Smiling computer

LIFE WITH BIG MAC

(Latest update: October, 2008)
Most recent changes in red.

Shortly before I came to San Diego, my friend Adele had chided me about how antiquated my Apple IIc was in this fast-paced world. She said, "Paul, you ought to get a Mac!" I didn't think to ask her why she suggested a Mac (because she herself had several PC's, but no Mac). I just took it at face value. Then shortly after I arrived in San Diego, Carol, who lived across the street from me in Carmel Valley, gave me a really good suggestion on classes to attend. Carol told me that the San Diego Community College gave free computer classes, and you could study either Mac or PC. I investigated and found this great Mac Lab which, at the time, was a room with about 30 Macs. And this lab came equipped with a laser printer and a color scanner together with a staff of enthusiastic teachers - one of them Karen Owen has been a "teacher-of-the-month." And this great place (JPG: 28K) was located conveniently on Aero Drive across from Montgomery Field.

Added note:
The facilities have been expanded greatly, There are Macintosh computer laboratories as well as PC labs. Since I don't drive any more, I have no way of accessing the classes there any longer. And my favorite teacher, Karen Owen, long ago became a professor at Mesa Colllege. In the Mac Labs the emphasis is on graphics, and I'll give you examples of the subjects taught when I started: Adobe's PhotoShop, Illustrator, PageMill, Premier; Quark Xpress and Macromedia Director. But they are alway teaching the latest things; so for the straight story go to this page of Continuing Education Classes. And if they are as popular as they were formerly, you might think about coming at least an hour early to the initial (sign-in) class.
Speedy rabbit

I began to spend all of my weekday mornings there plus Saturday mornings and afternoons until 2pm. In no time, I was up and running like that rabbit-logo of the QuickStart books about computer programs.

I had determined quite early that I ought to combine my Spanish and computer studies; consequently, I began working on a compilation of the lyrics to my favorite Spanish songs that were to be bound into a booklet with a plastic "comb". I had learned this method from my son's father-in-law, Carl, who used this method to bind booklets of his family tree before distributing copies to the relations. In addition to the lyrics with translation hints, I decided to spice up the otherwise somewhat austere pages with many photos, drawings and other explanatory notes quite often in Spanish.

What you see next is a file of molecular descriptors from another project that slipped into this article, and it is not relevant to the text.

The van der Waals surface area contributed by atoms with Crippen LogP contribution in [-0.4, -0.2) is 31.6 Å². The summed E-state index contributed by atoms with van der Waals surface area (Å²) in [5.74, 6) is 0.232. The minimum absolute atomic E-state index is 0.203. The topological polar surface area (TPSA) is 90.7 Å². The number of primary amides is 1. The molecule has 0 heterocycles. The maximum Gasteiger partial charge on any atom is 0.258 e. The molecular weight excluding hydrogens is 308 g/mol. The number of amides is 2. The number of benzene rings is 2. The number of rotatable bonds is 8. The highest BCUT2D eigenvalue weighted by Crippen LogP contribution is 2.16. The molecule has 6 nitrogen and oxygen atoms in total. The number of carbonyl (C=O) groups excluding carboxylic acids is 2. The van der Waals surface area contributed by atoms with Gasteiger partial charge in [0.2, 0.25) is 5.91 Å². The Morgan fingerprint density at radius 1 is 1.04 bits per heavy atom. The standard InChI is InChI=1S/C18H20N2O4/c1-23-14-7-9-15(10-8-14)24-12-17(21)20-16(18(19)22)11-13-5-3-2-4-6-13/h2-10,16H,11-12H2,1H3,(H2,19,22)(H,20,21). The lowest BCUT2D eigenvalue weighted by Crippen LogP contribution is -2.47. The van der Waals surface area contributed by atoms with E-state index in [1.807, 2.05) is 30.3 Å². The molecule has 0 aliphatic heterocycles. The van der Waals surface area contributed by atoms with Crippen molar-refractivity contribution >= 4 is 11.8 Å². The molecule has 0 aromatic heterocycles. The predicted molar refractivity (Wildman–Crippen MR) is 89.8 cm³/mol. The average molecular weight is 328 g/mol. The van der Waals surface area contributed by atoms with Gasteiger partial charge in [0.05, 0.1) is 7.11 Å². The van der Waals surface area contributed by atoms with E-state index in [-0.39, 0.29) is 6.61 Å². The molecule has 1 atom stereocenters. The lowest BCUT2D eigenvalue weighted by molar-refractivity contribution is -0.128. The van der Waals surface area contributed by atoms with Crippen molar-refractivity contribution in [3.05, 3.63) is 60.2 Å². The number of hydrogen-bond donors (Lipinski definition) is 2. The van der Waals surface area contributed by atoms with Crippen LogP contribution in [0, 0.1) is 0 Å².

Time passed, and I began to see how much work it was going to be to complete this 33-song fest. I began to go every evening from 5:30 to 9pm in addition to the aforesaid schedule. I was retired but working "full time".

In September, 1995, I made the determination that I had to buy my own computer and printer to have the ultimate control on quality of my graphics' prints. I bought a Power Mac 8500 and an Apple LaserWriter Select 360 trying to be faithful to the Apple legend. I began printing and binding the booklets in October and over the course of the next few months was able to turn out enough for interested Spanish students in my classes and for my friends and family. It was my big project of 1995.

Then Christmas 1995 came! I thought, "Wow, what could I do differently that would be more fun?" I had always printed one of those dreaded holiday letters for my prior Christmas'. I can't remember where the idea came from now, but I decided that it would be fun and instructive for me to made a 1996 calendar with my own graphics. Now Sherry, one of the women who graduated in counseling with Helen and who resides in Pennsylvania, suggested recently that she first gave me the idea. Well, why not! Thank you Sherry!

This was to be the same type of calendar which people used to receive free from their insurance company or bank. Now glorious examples of this type of calendar are sold during the holiday season at stores that only sell calendars. Times have changed.

I added an HP ScanJet 4c (scanner) and an HP DeskJet 1600CM (color printer) and began to roll out the calendar. I finally got it in the mail just before the big Panama-Canal trip with my sister Karen. The calendar was well-received, and I have continued ever since. In addition to being able to communicate with my friends and relatives better, I am continually learning new computer skills. That's what life is all about: learning.

After a time and after color-laser printers became more affordable, I changed to an HP Color LaserJet 4500 for sharper color prints. I have never looked back. I switched to a Power Mac G-4 in 2003 and soon was using it exclusively.

And now I will leave you with one last picture from my 1997 calendar: January 1998 (JPG: 17K)- [My calendars go from January Year(X) to January Year(X+1) inclusive.]


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